on the way day, we encountered another palacial structure-- the fountain of Neptune

This was built by Benjamín Vicuña Mackenna in 1872 as part of his efforts to beautify the city

mural at the bottom

mural at the bottom

Then, we took a quick metro ride to the Los Leones stop in the Providencia District of Santiago, where we planned to grab dinner. We were happy to find the subway system in Santiago very modern, quite convienient, and pretty much the same system as in New York or DC in the US. Each station can be found on the streets under huge signs with 3 diamonds, and colored according to whatever line you are traveling (aka, 3 red diamonds for the red line). There are different rates for off peak and on peak, and you buy a metrocard (‘called ‘Bip!’) that you can reload with $$ at machines within the station. A one way trip is about 600 chilean pesos, but varies depending on the time you are traveling. 

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metro platform

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subways in santiago are pretty much the same as in US cities…but with fewer seats, I guess to accommodate more people during rush hours?

We closed off the day with dinner at El Giratorio, a revolving restaurant on the top floor of a building in the more modernized part of Santiago. As reviews stated, the food was on the pricey side, but the views made it worth it 🙂 If you plan on checking this out, the best time is definitely around sunset, to catch both day and night views of the city!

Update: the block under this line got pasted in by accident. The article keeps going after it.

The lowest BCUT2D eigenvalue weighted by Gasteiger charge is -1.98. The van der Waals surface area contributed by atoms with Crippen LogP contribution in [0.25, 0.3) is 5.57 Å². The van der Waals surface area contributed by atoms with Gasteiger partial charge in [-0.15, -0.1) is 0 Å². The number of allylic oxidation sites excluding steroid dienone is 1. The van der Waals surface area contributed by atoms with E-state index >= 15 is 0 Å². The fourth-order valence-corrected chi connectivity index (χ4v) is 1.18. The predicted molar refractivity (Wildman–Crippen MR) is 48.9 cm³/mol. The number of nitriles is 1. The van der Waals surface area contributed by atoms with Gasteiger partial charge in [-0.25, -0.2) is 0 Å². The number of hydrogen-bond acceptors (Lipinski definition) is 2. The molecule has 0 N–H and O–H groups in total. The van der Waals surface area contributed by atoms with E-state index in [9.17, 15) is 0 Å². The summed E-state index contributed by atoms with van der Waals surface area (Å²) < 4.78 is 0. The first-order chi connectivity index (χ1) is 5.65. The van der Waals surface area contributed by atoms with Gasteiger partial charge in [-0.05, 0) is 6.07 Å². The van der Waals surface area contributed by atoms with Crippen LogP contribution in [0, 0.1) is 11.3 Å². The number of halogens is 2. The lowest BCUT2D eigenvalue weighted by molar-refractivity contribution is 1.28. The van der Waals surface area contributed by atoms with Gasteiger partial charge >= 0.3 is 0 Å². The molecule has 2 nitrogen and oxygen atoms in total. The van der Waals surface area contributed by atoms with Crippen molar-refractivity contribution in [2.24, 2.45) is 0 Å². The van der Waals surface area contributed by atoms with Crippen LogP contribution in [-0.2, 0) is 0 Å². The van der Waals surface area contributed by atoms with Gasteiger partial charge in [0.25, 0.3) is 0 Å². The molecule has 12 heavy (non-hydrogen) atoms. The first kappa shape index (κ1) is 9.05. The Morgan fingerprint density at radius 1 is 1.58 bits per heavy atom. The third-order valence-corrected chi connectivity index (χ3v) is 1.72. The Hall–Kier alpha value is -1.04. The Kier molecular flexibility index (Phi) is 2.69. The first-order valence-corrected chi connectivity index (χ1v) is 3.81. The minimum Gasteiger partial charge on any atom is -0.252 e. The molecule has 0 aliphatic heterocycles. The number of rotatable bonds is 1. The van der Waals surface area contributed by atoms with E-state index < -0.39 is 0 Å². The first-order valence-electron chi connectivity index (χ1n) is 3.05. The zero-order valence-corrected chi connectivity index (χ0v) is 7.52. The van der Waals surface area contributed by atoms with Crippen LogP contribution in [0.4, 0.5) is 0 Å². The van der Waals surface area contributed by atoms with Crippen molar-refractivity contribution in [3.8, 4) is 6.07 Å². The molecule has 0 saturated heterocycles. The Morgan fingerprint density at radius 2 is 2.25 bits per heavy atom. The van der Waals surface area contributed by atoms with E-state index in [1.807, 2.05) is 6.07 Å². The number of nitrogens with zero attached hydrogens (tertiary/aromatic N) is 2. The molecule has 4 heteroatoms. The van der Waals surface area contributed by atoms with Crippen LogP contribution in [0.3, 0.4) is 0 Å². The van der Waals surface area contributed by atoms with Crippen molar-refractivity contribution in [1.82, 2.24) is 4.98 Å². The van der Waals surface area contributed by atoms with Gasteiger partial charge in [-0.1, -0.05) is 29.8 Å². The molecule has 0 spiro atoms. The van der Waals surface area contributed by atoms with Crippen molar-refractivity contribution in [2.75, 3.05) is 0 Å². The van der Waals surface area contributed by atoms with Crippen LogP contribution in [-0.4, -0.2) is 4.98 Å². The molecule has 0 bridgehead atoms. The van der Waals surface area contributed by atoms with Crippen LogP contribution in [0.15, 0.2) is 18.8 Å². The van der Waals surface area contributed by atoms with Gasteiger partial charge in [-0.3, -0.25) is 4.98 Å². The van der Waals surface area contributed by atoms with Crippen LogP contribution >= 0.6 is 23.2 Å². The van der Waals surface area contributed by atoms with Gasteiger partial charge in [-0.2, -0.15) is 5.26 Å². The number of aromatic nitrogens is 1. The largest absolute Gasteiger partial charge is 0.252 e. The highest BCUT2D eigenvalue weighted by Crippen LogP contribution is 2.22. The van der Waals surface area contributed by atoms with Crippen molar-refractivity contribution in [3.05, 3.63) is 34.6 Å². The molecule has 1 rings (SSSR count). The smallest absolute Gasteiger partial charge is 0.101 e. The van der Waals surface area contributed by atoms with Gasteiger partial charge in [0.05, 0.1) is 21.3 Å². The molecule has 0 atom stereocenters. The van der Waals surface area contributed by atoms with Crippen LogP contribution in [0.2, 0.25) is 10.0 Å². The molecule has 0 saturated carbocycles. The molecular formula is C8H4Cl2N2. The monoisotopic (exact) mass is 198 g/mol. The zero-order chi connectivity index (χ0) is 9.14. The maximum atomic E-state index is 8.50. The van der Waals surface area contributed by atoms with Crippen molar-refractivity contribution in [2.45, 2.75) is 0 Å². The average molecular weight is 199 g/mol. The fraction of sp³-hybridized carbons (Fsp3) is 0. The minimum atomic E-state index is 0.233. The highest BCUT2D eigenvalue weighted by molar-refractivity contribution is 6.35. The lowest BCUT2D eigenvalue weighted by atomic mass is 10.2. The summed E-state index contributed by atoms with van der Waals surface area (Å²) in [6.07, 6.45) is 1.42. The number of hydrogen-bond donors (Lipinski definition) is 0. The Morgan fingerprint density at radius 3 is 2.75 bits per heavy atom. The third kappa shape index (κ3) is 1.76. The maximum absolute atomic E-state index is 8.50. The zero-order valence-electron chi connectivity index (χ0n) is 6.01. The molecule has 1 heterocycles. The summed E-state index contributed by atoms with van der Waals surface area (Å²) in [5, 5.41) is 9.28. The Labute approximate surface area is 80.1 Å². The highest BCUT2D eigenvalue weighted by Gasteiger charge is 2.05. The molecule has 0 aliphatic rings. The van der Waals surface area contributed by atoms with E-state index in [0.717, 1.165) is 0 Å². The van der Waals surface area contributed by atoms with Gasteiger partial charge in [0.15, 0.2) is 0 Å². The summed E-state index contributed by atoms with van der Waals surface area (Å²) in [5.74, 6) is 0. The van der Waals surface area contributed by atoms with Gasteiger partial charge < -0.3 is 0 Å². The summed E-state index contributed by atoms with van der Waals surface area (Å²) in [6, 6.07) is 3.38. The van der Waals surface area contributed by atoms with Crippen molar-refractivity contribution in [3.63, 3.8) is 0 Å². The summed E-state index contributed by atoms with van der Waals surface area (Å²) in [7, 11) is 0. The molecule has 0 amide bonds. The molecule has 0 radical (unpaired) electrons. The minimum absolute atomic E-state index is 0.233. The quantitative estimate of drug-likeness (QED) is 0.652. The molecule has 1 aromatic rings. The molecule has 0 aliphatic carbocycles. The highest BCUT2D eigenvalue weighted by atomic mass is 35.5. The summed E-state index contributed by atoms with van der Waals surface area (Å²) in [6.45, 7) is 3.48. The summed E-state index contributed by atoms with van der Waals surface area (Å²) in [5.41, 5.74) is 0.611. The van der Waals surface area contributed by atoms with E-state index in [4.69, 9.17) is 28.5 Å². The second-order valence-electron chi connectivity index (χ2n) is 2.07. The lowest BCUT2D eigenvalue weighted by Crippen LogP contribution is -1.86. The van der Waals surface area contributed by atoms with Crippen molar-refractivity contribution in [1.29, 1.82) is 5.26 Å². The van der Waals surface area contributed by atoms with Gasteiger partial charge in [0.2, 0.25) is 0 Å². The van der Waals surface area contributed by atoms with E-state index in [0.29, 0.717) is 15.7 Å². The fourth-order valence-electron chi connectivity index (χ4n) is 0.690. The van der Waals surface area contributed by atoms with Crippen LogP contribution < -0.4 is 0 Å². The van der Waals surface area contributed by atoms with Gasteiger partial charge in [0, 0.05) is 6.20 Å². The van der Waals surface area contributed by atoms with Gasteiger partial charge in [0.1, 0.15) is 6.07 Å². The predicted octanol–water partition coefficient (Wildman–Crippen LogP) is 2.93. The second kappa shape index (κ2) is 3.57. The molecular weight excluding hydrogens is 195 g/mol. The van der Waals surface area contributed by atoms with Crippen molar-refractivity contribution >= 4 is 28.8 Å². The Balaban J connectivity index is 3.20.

view outside our windows

view outside our windows

C and K trying to decipher the menu (no english version :()

C and K trying to decipher the menu (no english version :()

hello santiago :)

hello santiago 🙂

shrimp and flounder ceviche appetizer

shrimp and flounder ceviche appetizer

view #2

view #2

my dish: a trout stuffed with veggies in a seafood sauce

my dish: a trout stuffed with veggies in a seafood sauce

night view 1!

night view 1~

night view 2!

night view 2

And that ends our first day in Santiago. Tomorrow (what I’ve been looking forward to all year): hiking in the Andes!!

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6 comments

  1. $60 dollars for your place is a steal!!! wow!! and I love how you guys tested the money first… hahaha is that type of scamming common/legal?? also, i love all the historical facts you added as well! keep them coming

    last but not least… the food looks so good! i didn’t even realize that the menus would be in spanish… i think you deciphered it pretty well haha but you girls seriously did your research with where to stay and eat!! i can’t wait for more posts =D

    1. Aww thanks jenny!! haha it was def a good price for the space! About the scamming–Kelsey knows someone who got fake money from an ATM D; We just didnt want to take any chances, especially since we can’t speak Spanish haha